Once upon a time a queen bee decided things were good and it was time to leave on a new adventure. She set a process in motion for the arrival of several princesses and then departed with a portion of staff to build a new home. The princesses were then expected to emerge and compete with each other so that only the strongest is left to run the kingdom. However sometimes things don't always go according to plan and instead several strong princesses left to build new homes of their own instead of competing with each other.
So yeah the later happened...
I made a controlled split to move the existing queen to a new home and then I went back in about 13 days later cut down the cells to the best 4. The other extra cells I moved to other hives I'd made queenless or to the queen castle. So why leave more than 1 cell in the hive? Well when a hive makes 10, 20, 30 queen cells usually a few of them aren't viable and there really isn't a way to know this if the bees are covering them. So if you chose poorly you end up with no queen for the hive. I did have two cells I put in the queen castle fail that otherwise looked good and were covered in bees.
So atlas I've been debating with myself what I should have done and the best answer I can come up with is that I should have left 1 cell or no cells. What no cells? Yes my thinking here is that I should have hatched all the cells in nucs or the queen castle and then once I had a mated queen then introduce her in the hive. Besides doesn't everyone miss that one hidden cell anyway.
While that is a lot of work it would have prevented the secondary swarm coming off a hive I wanted to keep extra strong for the nectar flow. That also means you need gear for the old queen to live in and gear to raise the cells. At the end of the day if the cells all fail you still have the original queen to combine back into the hive after the flow.
Keep in mind this is usually "rare" and a seasonal/genetics based predisposition. However I'm hearing the same story from too many other beekeepers this year, and I have also already picked a few secondary swarms myself. I would say until the end of the flow this is going to be less of a "rare" occurrence to one that is more common.
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Hive Checks (5/15/2015)
The hive is looking really good and they are storing nectar. You almost wouldn't know they almost died of disease last fall. I did some rearranging of combs to consolidate all the worker combs together to make the broodnest area bigger. This was a "problem" I caused by moving honey next to the small cluster in early spring that they didn't need. Now that they have grown this honey has created a wall that the queen won't cross to find empty cells to lay in. Added an empty bar to see if they are ready to start drawing new comb.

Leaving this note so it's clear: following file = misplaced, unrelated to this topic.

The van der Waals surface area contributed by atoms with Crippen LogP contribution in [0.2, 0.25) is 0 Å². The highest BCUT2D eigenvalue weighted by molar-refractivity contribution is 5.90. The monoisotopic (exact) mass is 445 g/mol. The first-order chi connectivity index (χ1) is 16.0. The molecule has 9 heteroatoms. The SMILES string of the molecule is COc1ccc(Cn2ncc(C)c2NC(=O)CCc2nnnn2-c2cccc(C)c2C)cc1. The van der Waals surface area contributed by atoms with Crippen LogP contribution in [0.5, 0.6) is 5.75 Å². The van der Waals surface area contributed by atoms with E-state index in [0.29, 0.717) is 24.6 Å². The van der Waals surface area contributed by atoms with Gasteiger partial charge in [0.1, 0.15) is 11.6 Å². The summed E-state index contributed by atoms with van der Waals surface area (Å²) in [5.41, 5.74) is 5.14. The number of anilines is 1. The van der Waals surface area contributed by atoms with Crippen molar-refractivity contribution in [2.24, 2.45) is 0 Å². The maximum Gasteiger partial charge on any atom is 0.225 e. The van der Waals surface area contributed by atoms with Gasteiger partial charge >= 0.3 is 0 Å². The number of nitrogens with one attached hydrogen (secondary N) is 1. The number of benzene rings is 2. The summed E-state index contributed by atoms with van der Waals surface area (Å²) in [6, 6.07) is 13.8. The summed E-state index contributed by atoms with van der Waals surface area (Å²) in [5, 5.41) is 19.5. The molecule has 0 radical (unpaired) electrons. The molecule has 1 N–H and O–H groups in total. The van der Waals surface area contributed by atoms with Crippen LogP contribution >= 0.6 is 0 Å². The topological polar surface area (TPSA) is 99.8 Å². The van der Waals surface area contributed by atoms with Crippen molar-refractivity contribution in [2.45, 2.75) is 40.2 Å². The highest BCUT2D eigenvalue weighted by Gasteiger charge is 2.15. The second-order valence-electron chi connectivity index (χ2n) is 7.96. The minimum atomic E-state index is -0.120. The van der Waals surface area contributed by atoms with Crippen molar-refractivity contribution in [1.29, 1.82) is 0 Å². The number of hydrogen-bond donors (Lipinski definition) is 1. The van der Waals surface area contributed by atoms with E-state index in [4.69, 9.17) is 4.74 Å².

Something else I noticed in this hive was that one of the workers started making a piping sound when I inspected a comb. I've heard queen piping before and this was a little like that, but it wasn't coming from a queen. I'm not sure why a worker would make a sound during an inspection and it didn't seem to agitate any of the bees like you might expect from an "alert" like sound.
They are off to a good start and they were even building a little new comb. The queen has wasted no time getting things in order and has laid eggs in almost every open cell she could find. In just a week there is a nice patch of capped worker brood on the way. I'm also happy to note that there are no signs of a disease spike post split that I sometimes find.
Hive Checks (5/17/2015)
Loyal Heights Swarm (Nuc)
The queen has started laying. Saw a few capped worker cells. They have only made one new comb.
The queen was barely laying and I found queen cells off a frame of drone comb. I suspect the old queen is wearing out and with her inability to clear up the virus issues in the Rebel hive I've decided to replace her. I added a comb with capped queen cells from the Ballard hive. I also moved all the capped drone brood to the Rebel hive.
They had already torn down several of the queen cells and I opened the only two left. One had a small developing queen that likely wouldn't have amounted to much and the other was just goo. I pulled both out and gave them a comb with capped queen cells from the Ballard hive.
They had 9 combs with capped queen cells on them and most combs had at least 2-3 cells. I pulled 2 combs out for Titan and Rebel. I still need to reduce the number left down to prevent after swarms, but I have a few more days to do that and figure out where to put them. I likely will try the queen castle again which usually is a disappointment.
Picked up a smaller swarm in Wedgewood that looked to be about 10,000 bees. The bees are smaller in size and likely came from an old tree, structure, or a foundation-less hive. They may have been living in the nearby greenbelt. Based on the smaller swarm size and the description for how long they were around there is a chance this is a secondary swarm.
Hive Checks (5/20/2015)
Setup the queen castle with three slots and pulled more cells out of Ballard. I don't usually have good luck with the queen castle as most of the bees move to one of the slots or fly home, however I'm hoping that since the cells are going to emerge any day now they might have a bit more success.
Bee math: I made the split on 5/9 which would put day 15-16 on 5/23 or 5/24. However I've seen them turnaround a queen faster than that using 3 day old eggs which would give us 5/21. If you are raising queens in a controlled way and grafting 1-2 day old larvae you should be able to accurately estimate the exact day of emergence. However for splits there is a little wiggle room so I play it safe, plus it only takes one queen to be early to wipe out the rest. Speaking of nice weather the coming week is looking very nice for mating weather.